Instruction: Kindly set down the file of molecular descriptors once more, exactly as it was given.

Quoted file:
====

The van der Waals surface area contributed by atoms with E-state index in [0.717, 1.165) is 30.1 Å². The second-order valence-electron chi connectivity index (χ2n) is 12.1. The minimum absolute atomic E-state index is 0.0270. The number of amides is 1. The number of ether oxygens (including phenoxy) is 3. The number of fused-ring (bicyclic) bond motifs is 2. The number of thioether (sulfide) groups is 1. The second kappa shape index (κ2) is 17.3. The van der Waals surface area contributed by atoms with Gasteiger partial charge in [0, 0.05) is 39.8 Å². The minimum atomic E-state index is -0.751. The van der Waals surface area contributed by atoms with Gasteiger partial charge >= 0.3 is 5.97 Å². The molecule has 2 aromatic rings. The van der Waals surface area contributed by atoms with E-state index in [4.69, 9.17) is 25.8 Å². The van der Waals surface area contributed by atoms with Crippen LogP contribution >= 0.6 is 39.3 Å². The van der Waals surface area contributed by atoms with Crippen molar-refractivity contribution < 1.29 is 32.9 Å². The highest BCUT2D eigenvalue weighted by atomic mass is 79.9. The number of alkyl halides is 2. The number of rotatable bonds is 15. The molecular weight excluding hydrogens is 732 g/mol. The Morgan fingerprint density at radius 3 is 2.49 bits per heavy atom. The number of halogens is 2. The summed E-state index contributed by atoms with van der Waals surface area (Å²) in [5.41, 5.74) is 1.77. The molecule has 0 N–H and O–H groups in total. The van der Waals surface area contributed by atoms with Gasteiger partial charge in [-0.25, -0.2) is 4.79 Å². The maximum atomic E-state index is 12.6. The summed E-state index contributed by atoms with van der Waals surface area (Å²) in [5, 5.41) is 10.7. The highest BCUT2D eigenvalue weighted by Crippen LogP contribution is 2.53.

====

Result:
The van der Waals surface area contributed by atoms with E-state index in [0.717, 1.165) is 30.1 Å². The second-order valence-electron chi connectivity index (χ2n) is 12.1. The minimum absolute atomic E-state index is 0.0270. The number of amides is 1. The number of ether oxygens (including phenoxy) is 3. The number of fused-ring (bicyclic) bond motifs is 2. The number of thioether (sulfide) groups is 1. The second kappa shape index (κ2) is 17.3. The van der Waals surface area contributed by atoms with Gasteiger partial charge in [0, 0.05) is 39.8 Å². The minimum atomic E-state index is -0.751. The van der Waals surface area contributed by atoms with Gasteiger partial charge >= 0.3 is 5.97 Å². The molecule has 2 aromatic rings. The van der Waals surface area contributed by atoms with E-state index in [4.69, 9.17) is 25.8 Å². The van der Waals surface area contributed by atoms with Crippen LogP contribution >= 0.6 is 39.3 Å². The van der Waals surface area contributed by atoms with Crippen molar-refractivity contribution < 1.29 is 32.9 Å². The highest BCUT2D eigenvalue weighted by atomic mass is 79.9. The number of alkyl halides is 2. The number of rotatable bonds is 15. The molecular weight excluding hydrogens is 732 g/mol. The Morgan fingerprint density at radius 3 is 2.49 bits per heavy atom. The number of halogens is 2. The summed E-state index contributed by atoms with van der Waals surface area (Å²) in [5.41, 5.74) is 1.77. The molecule has 0 N–H and O–H groups in total. The van der Waals surface area contributed by atoms with Gasteiger partial charge in [-0.25, -0.2) is 4.79 Å². The maximum atomic E-state index is 12.6. The summed E-state index contributed by atoms with van der Waals surface area (Å²) in [5, 5.41) is 10.7. The highest BCUT2D eigenvalue weighted by Crippen LogP contribution is 2.53.